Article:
When testing whether the proposal meets the legal test of “democratic local decision-making and action by and on behalf of communities” and “the ability to meet current and future needs of communities for good quality local infrastructure, public services and regulation”, the LGC was advised, again by its own staff, that the current set up works just as well as the proposal.

LGC staff also suggested that amalgamation will facilitate improved economic performance in Wairarapa through efficiency and cost savings, productivity improvements and simplified planning. These are all considered below and only one, simplified planning, has a fact base that supports the idea that it might improve economic performance. The other claims made by the LGC are demonstrably false.

Amalgamation is not supported by research

Researcher Jason Krupp of the New Zealand Initiative has written several research papers on the failures of amalgamation and the benefits of small scale local democracy including The Local Benchmark: When Smaller is Better and The Local Manifesto.

To quote former Minister of Local Government Rodney Hide from the foreword of The Local Manifesto: “Jason Krupp challenges us in his report that the solution to the problem of local government is not the present trend of fewer councils but more, not a local government that does less but one that does more. It’s both a challenging and enticing report, especially to those of us who favour diversity, choice and competition over the rhetoric of uniformity and consistency.”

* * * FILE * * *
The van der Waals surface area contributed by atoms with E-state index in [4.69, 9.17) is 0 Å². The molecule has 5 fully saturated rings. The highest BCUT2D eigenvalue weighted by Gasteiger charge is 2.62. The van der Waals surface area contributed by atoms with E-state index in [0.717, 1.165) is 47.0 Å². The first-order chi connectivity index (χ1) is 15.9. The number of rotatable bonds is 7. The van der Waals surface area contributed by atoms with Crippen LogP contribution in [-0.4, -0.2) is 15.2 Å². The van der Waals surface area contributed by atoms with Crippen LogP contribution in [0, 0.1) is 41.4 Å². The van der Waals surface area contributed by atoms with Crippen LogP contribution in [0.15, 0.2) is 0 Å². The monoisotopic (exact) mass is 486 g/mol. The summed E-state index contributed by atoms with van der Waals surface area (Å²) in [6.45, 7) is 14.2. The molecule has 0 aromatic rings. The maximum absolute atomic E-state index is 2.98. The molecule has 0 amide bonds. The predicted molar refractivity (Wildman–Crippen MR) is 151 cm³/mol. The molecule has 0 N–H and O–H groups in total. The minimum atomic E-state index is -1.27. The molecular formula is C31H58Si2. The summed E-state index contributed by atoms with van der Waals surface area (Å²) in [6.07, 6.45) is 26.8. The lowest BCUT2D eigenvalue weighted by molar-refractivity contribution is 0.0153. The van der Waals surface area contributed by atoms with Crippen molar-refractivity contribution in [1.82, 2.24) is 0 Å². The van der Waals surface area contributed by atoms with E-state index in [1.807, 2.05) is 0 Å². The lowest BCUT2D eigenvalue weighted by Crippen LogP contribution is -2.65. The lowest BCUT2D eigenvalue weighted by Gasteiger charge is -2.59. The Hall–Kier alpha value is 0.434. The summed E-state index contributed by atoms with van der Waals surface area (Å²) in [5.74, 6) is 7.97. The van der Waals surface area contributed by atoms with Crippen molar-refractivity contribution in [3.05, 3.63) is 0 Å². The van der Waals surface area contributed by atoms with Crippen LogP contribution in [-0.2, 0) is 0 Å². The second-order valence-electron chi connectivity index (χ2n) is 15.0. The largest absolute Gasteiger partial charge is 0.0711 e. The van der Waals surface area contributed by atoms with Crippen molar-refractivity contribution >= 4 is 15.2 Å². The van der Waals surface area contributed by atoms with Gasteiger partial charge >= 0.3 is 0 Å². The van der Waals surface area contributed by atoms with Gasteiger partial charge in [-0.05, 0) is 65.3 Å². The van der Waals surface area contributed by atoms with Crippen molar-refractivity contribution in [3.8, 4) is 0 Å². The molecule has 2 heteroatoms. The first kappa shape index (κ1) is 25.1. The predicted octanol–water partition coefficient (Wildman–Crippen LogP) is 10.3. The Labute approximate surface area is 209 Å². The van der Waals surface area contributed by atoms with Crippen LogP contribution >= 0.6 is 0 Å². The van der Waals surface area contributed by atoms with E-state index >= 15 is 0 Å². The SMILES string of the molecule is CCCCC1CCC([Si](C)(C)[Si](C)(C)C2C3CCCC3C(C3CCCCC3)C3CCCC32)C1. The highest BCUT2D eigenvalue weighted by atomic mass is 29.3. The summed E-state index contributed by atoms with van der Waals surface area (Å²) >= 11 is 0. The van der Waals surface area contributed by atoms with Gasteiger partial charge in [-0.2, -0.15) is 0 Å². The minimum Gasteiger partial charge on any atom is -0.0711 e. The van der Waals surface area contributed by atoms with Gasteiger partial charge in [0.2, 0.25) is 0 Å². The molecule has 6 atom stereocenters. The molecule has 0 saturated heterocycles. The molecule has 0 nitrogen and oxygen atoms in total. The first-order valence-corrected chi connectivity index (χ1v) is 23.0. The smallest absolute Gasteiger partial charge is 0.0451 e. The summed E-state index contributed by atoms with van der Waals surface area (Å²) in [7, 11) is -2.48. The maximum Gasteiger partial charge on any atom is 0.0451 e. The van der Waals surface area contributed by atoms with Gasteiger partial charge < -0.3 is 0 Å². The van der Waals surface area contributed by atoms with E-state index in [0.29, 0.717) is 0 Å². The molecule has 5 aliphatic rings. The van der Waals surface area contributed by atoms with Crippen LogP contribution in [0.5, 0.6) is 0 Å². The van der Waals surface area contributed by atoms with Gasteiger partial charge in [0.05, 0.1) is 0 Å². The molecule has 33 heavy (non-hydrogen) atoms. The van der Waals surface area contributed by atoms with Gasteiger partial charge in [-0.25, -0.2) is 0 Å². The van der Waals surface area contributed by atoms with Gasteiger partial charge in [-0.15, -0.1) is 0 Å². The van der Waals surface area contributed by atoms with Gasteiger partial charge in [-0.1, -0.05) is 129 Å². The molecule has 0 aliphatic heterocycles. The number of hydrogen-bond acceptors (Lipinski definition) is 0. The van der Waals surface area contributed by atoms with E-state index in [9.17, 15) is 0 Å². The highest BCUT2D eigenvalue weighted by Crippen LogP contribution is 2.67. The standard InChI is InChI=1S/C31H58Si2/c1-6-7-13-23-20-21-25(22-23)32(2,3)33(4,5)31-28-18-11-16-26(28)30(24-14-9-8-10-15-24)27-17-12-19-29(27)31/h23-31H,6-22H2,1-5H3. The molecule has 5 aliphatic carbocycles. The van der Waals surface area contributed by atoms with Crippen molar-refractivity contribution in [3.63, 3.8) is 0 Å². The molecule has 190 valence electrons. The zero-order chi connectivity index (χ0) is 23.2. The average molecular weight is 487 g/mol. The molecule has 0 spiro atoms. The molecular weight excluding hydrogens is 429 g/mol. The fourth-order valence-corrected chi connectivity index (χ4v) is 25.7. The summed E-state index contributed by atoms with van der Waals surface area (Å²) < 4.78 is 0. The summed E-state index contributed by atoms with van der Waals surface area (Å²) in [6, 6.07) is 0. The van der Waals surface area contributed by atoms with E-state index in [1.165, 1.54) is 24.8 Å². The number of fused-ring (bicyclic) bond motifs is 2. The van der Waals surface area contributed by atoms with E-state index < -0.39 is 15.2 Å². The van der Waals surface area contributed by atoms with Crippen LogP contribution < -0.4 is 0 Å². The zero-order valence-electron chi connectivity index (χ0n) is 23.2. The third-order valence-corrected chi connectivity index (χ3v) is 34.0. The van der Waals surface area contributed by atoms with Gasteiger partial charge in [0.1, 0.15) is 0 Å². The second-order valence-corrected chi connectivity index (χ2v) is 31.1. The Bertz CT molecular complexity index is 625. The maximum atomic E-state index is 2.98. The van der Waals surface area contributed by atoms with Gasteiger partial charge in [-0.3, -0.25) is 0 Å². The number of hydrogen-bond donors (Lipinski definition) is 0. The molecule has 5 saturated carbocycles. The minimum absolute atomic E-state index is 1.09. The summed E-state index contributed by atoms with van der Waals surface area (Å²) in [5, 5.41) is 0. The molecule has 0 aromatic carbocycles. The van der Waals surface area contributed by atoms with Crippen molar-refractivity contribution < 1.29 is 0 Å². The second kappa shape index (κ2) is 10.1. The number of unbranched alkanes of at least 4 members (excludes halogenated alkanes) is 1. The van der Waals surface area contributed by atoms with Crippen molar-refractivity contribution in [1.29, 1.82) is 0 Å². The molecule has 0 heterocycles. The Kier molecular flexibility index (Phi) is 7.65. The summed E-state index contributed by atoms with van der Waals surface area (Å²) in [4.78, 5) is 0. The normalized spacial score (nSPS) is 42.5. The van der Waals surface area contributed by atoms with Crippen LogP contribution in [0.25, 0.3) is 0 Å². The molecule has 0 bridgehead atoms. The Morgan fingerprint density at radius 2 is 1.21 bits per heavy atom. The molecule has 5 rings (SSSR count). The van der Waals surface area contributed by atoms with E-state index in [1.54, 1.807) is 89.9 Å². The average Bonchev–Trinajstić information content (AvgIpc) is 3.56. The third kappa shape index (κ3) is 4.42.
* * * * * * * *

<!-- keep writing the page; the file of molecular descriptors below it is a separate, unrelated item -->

In the Local Benchmark, Krupp suggests there is strong evidence that localism is a viable and efficient form of governance and that the pressure on local authorities to find new ways to attract talent and capital means local government should be given the tools and flexibility to compete.

Krupp’s research is backed by the 2011 report from the research joint venture between the Australian Centre of Excellence for Local Government, the Local Government Association of South Australia, and Local Government New Zealand. This report showed that there is little evidence that amalgamation leads to economies of scale or efficiency gains that translate into real cost control. The report did identify some benefits from economies of scale and enhanced strategic capacity but it also said that flawed processes ensure that any benefits are either lost or much reduced.

Overseas experience

France

  • There are around 37,000 mayors in France, one for every commune, village, town and city.
  • That’s an autonomous powerful civic leader for every 1800 people. The mayor is backed by an elected council.
  • On a 1:1 comparison that would be 24 mayors for the Wairarapa and over 100 councillors.

Switzerland

  • Switzerland had 2,294 municipalities run by a mayor and council as of January 2016.
  • The size ranges from villages to major cities. The average population per municipality is 3,522.
  • In Switzerland 3,500 voters get a mayor and councillors.
  • In Wairarapa LGC proposal would give us one councillor for 3,500 people.

New Zealand productivity which used to lead Switzerland by several places in the league tables now significantly lags Swiss productivity. Are we missing something here?